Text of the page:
So, you’re ready to take the plunge and hire an interior designer or decorator? Congratulations! Working with a design professional is a great way to find and define your personal style, solve functional problems in your home, and gives you access to a whole host of “To The Trade” resources that are not available to the general public. Yet, for many people, the process of finding the right design professional for their project can be just as daunting as their design dilemmas. In this post, I'm going to discuss the process of hiring a design professional -- the questions you should be asking, and the answers you should be listening for at that first meeting, and how to know when you've found the designer who is the best fit for you.
1. Where to Find Potential Designers. If your budget is truly unlimited (if your name is Sharon Osborne or Donald Trump), then you can just pick up the most recent issue of Architectural Digest or Veranda and call the designers whose work is being featured this month. If you aren't planning to spend a million dollars or more, you'll have to do a bit more digging. Professional organizations like the American Society of Interior Designers (ASID), the Interior Design Society (IDS), the National Kitchen & Bath Association (NKBA), and the Window Coverings Association of America (WCAA) all have online member registries that you can try, depending on the needs of your project. These professional organizations provide designers with access to trade resources, continuing education, and the ability to network. If a designer isn't affiliated with any of these organizations, they are probably more of a hobbyist than a full-time design professional. You can also see local designers' work at local charity showhouses, Parade of Homes or Home-A-Rama events sponsored by custom homebuilders, or in local lifestyle magazines. Of course, if your friends or neighbors can recommend a designer whom they've worked with, that's a great place to start, too. By the way, be wary of furniture stores claiming to offer "free interior design services." Even if the salesperson has a background or education in interior design, they are still a salesperson working for the furniture store, not for you. Their job is to maximize sales for the furniture store, and they are limited to the products and brands sold by that store. An independent design firm is working for YOU, to come up with the best possible solution within your budget, and is going to be able to source furnishings, fabrics, and other products from anywhere, not just one store. I once had a client who had gone to a major higher-end furniture store prior to calling me, and the "Designer/Saleswoman" who they were working with had sold them so much furniture for their bedroom that it physically would not all fit in the room when it was delivered! A professional interior designer would have measured the room and done space planning with precise furniture layouts before ordering furnishings, but retail salespeople are usually under pressure from management to increase Units Per Transaction and Average Dollar Sale figures.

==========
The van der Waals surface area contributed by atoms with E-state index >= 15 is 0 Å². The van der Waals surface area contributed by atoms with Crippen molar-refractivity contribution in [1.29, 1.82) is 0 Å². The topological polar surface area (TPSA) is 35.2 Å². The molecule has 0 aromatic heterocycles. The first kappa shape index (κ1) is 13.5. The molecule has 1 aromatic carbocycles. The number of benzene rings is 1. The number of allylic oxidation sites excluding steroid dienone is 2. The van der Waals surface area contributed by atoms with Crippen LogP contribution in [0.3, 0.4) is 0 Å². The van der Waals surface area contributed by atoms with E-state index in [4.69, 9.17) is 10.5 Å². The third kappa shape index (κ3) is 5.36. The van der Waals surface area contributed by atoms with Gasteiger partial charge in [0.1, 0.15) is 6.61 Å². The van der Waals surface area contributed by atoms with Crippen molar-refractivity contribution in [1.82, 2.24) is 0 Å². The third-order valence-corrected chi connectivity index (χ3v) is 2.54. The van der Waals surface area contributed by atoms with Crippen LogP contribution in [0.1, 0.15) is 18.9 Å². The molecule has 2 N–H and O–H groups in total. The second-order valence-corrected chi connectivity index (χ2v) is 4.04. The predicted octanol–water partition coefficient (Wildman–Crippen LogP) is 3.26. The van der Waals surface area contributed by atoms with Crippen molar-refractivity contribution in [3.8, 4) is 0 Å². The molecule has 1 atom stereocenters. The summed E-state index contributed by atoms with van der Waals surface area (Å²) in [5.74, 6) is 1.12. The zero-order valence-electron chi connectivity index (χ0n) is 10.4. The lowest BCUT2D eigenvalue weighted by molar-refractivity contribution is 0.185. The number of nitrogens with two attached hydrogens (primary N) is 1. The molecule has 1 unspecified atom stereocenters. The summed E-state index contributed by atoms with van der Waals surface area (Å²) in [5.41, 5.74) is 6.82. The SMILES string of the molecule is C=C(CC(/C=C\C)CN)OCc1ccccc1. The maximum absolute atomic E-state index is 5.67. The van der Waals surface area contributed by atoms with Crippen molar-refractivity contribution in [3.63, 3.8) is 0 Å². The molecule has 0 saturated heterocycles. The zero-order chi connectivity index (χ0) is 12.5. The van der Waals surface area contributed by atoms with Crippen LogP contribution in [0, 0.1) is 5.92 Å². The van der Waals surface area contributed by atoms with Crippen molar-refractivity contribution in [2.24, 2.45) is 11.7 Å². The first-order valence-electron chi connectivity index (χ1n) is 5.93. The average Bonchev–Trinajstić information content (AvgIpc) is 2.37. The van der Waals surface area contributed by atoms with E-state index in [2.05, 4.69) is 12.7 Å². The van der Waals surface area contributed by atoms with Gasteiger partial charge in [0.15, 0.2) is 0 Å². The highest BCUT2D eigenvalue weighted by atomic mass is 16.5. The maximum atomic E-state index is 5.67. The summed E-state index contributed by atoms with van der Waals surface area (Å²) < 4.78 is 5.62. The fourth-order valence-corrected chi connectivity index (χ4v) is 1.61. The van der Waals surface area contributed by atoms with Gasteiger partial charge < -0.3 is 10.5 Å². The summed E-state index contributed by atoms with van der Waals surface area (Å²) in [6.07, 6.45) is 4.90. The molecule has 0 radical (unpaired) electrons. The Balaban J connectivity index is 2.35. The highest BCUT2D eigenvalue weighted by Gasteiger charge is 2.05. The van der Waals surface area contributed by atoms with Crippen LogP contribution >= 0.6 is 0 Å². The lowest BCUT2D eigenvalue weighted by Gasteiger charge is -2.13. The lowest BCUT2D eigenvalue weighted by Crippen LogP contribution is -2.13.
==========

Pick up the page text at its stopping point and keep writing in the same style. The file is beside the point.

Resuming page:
2. Interview Several Designers Before Hiring Anyone. Even if you're sure you're going to hire the designer who did your sister's house, do yourself a favor and talk to a few other professionals as well. When you're working with a professional on a decorating or remodeling project, you will be spending a lot of time and money together and you will be relying heavily on their expertise and stylistic judgement for your home. Interior design is a creative field, and no two designers are alike. Some are more conservative, traditional, and professional. Others may be cutting-edge and contemporary, but disorganized or difficult to work with. Take the time to educate yourself about the designers in your area and choose the one who is the best fit for you.